Do you not know that all of us who have been baptized into Christ Jesus were baptized into his death? Therefore we have been buried with him by baptism into death, so that, just as Christ was raised from the dead by the glory of the Father, so we too might walk in newness of life. For if we have been united with him in a death like his, we will certainly be united with him in a resurrection like his.
As you leave today, take a closer look at the outer rim of our “new” old font. There are eight sides. It’s octagonal. That’s not a randomly chosen style. The symbolism of that shape goes back to early Christianity and hearkens back to the beginning, to Genesis. In the beginning God created the heavens and the earth. The creation story then unfolds in the narrative over a period of six days. On the seventh day, God rested. On the eighth day, which is how early Christians described the resurrection of Jesus, God re-created the world. And it is through the waters of baptism that we enter into that new creation.
So, each time that you walk past that stone font, remember that you belong to God, too, and that the Holy Spirit is at work in your life and in our life together.
During my first summer at St. Stephen’s, my father-in-law and I attended, as we do most years, the Washington Island Forum in Wisconsin. The speaker was Tom Long, a seminary professor from Emory University. He reminded us that every Christian can share memories of God’s presence and that congregations need to hear these stories and celebrate them.
He told us about a young woman whose heartfelt words exemplified this. She was more graceful as a professional dancer than as a public speaker. But she shared one of these memories with a group from her church — her family in Christ:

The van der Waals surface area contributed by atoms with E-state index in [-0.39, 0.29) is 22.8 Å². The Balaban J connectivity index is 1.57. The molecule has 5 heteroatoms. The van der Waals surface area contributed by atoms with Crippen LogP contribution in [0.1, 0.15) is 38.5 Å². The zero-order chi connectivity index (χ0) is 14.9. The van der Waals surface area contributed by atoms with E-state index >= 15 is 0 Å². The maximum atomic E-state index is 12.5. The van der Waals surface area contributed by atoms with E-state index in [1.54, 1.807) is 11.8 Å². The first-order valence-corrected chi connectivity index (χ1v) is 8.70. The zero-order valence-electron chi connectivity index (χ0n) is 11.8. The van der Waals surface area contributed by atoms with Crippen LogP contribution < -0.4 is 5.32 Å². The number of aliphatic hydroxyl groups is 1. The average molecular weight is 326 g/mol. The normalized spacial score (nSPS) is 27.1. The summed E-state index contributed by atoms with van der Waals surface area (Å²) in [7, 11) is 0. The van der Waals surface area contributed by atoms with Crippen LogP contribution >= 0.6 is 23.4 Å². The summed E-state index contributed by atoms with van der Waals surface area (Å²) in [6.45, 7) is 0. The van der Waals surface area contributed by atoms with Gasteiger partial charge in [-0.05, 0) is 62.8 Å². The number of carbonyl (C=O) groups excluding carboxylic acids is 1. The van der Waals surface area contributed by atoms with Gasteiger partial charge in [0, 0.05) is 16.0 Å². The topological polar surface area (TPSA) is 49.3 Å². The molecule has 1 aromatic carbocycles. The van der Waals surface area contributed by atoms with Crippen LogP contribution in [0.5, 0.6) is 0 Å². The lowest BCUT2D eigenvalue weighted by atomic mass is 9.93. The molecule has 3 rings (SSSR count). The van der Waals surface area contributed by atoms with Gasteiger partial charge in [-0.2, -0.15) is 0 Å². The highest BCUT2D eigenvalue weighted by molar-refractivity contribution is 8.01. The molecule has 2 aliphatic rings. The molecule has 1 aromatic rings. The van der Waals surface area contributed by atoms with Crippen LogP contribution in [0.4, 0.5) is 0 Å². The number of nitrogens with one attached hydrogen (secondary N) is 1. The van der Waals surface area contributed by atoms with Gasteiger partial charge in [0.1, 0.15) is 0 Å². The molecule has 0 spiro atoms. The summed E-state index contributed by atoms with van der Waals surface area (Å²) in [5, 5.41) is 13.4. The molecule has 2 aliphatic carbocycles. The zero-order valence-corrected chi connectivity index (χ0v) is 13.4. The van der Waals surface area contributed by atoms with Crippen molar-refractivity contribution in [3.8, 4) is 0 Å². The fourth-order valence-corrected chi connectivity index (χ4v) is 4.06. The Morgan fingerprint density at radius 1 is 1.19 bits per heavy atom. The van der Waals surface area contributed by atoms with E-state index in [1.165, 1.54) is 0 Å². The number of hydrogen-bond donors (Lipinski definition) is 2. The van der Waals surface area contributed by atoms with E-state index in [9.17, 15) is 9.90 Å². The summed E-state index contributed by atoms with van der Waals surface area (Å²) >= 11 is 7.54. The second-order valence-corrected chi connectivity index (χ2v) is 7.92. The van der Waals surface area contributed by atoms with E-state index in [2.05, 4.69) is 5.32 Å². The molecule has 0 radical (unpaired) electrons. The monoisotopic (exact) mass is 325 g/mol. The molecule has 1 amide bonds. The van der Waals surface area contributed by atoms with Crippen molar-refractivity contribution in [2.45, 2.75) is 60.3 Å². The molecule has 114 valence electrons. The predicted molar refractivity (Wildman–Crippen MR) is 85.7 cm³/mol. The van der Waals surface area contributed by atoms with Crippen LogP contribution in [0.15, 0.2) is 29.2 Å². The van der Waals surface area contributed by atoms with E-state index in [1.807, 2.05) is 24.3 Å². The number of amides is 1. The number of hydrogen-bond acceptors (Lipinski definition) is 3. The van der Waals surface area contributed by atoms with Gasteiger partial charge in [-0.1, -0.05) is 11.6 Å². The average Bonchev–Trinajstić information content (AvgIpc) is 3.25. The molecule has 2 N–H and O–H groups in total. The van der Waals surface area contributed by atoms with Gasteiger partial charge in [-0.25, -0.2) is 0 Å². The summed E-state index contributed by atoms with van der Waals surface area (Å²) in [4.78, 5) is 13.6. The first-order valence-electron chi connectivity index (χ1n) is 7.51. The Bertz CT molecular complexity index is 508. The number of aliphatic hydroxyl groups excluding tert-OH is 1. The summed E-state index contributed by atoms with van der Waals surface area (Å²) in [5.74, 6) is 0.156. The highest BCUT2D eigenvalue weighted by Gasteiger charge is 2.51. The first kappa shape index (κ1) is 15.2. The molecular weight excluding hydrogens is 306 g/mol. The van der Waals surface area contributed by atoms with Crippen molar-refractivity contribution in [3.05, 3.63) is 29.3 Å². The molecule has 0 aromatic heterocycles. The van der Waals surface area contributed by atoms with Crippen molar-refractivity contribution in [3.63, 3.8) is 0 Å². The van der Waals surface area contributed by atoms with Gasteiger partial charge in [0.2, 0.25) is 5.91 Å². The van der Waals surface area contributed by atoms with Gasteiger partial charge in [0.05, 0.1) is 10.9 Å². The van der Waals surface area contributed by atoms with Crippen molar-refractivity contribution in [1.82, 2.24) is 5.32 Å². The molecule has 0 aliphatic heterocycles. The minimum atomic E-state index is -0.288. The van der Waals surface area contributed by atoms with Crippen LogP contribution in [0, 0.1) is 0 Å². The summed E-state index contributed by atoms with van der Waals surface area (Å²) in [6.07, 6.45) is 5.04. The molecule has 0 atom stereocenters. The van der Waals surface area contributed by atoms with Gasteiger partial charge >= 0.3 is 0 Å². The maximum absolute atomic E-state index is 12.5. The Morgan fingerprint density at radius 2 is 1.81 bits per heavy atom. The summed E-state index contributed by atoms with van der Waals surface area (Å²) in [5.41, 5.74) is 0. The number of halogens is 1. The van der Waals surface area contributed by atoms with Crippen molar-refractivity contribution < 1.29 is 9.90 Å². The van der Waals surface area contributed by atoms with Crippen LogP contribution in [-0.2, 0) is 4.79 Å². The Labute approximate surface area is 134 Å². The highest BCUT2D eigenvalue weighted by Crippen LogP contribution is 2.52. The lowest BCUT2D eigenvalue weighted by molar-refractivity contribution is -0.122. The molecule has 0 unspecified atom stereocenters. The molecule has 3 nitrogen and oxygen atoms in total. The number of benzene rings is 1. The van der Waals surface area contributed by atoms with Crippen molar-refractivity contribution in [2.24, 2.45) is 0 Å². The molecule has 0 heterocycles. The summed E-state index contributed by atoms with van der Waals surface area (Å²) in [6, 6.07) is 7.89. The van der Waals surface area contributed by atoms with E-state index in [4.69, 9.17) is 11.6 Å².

She reminded [them] that she was raised in that particular church. She described the sanctuary, including the baptismal font, and she said that she was baptized as an infant right in that very font. She did not remember this, of course, but she told [them] that her father was very proud of that moment and that when she was a little girl, he would often tell her of the Sunday that she was baptized. He would describe the baptismal dress that she wore, he would remember what hymns were sung and what the minister had said in the sermon, and he always ended the story by clapping his hands together and exclaiming, “Oh, sweetheart, the Holy Spirit was in the church that day!”
Her father would tell her that story over and over again. Yet something puzzled her about it. She wondered where the Holy Spirit really was in the church. Where could she find it? As a child, she thought it might be hiding in the building’s nooks and crannies. This is how Tom Long remembers the rest of her testimony of faith:
[S]he paused for a moment, and everybody in the room leaned forward to hear what she would say next. “As many of you know,” she continued, “I lost both of my parents to cancer in the same week, a terrible week, last winter. During that awful week, on a dark Wednesday afternoon, I was driving home from visiting my parents in the hospital, and I was passing by the church. I felt an intense need to pray, and so I came into the church and sat in one of the back pews and began to pray. The church was dark, and in the shadows, I prayed and poured out my grief to God, and cried from the bottom of my heart. A member of the church . . . was in the kitchen preparing a meal for a church meeting, and she saw me praying and knew what was happening in my life. She took off her apron, came and sat beside me in the pew, held my hand, and prayed with me. “It was then,” the young woman said, “that I knew where the Holy Spirit was in this church.”
1 BACK TO POST Romans 6:3-5
2 BACK TO POST Thomas G. Long, Testimony: Talking Ourselves into Being Christian (San Francisco: Jossey-Bass, 2004) 127. This is the written version of the same story that he shared at the 2007 Washington Island Forum.
3 BACK TO POST Long 127-128.